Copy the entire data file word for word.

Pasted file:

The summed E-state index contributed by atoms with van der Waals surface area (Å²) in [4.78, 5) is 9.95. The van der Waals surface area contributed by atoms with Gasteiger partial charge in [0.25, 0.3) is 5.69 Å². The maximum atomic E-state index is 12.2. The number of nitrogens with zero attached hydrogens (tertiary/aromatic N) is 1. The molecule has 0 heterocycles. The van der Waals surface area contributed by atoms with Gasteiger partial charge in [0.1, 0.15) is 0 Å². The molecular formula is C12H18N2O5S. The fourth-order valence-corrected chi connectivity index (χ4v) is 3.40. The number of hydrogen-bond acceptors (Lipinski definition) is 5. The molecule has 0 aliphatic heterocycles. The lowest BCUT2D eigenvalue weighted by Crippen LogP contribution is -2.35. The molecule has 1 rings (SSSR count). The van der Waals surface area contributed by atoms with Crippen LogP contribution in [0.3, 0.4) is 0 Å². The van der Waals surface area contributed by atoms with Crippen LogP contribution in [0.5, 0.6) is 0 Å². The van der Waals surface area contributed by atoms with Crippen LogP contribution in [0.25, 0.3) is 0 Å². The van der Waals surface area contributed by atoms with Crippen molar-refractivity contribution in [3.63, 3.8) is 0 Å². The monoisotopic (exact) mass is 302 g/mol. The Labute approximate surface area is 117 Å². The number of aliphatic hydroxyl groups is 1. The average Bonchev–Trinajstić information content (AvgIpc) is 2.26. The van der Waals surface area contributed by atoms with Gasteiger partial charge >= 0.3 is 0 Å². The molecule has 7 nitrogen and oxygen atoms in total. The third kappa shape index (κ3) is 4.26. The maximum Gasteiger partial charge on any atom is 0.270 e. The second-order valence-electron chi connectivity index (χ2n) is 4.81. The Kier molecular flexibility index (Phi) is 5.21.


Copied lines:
The summed E-state index contributed by atoms with van der Waals surface area (Å²) in [4.78, 5) is 9.95. The van der Waals surface area contributed by atoms with Gasteiger partial charge in [0.25, 0.3) is 5.69 Å². The maximum atomic E-state index is 12.2. The number of nitrogens with zero attached hydrogens (tertiary/aromatic N) is 1. The molecule has 0 heterocycles. The van der Waals surface area contributed by atoms with Gasteiger partial charge in [0.1, 0.15) is 0 Å². The molecular formula is C12H18N2O5S. The fourth-order valence-corrected chi connectivity index (χ4v) is 3.40. The number of hydrogen-bond acceptors (Lipinski definition) is 5. The molecule has 0 aliphatic heterocycles. The lowest BCUT2D eigenvalue weighted by Crippen LogP contribution is -2.35. The molecule has 1 rings (SSSR count). The van der Waals surface area contributed by atoms with Crippen LogP contribution in [0.3, 0.4) is 0 Å². The van der Waals surface area contributed by atoms with Crippen LogP contribution in [0.5, 0.6) is 0 Å². The van der Waals surface area contributed by atoms with Crippen LogP contribution in [0.25, 0.3) is 0 Å². The van der Waals surface area contributed by atoms with Crippen molar-refractivity contribution in [3.63, 3.8) is 0 Å². The monoisotopic (exact) mass is 302 g/mol. The Labute approximate surface area is 117 Å². The number of aliphatic hydroxyl groups is 1. The average Bonchev–Trinajstić information content (AvgIpc) is 2.26. The van der Waals surface area contributed by atoms with Gasteiger partial charge >= 0.3 is 0 Å². The molecule has 7 nitrogen and oxygen atoms in total. The third kappa shape index (κ3) is 4.26. The maximum Gasteiger partial charge on any atom is 0.270 e. The second-order valence-electron chi connectivity index (χ2n) is 4.81. The Kier molecular flexibility index (Phi) is 5.21.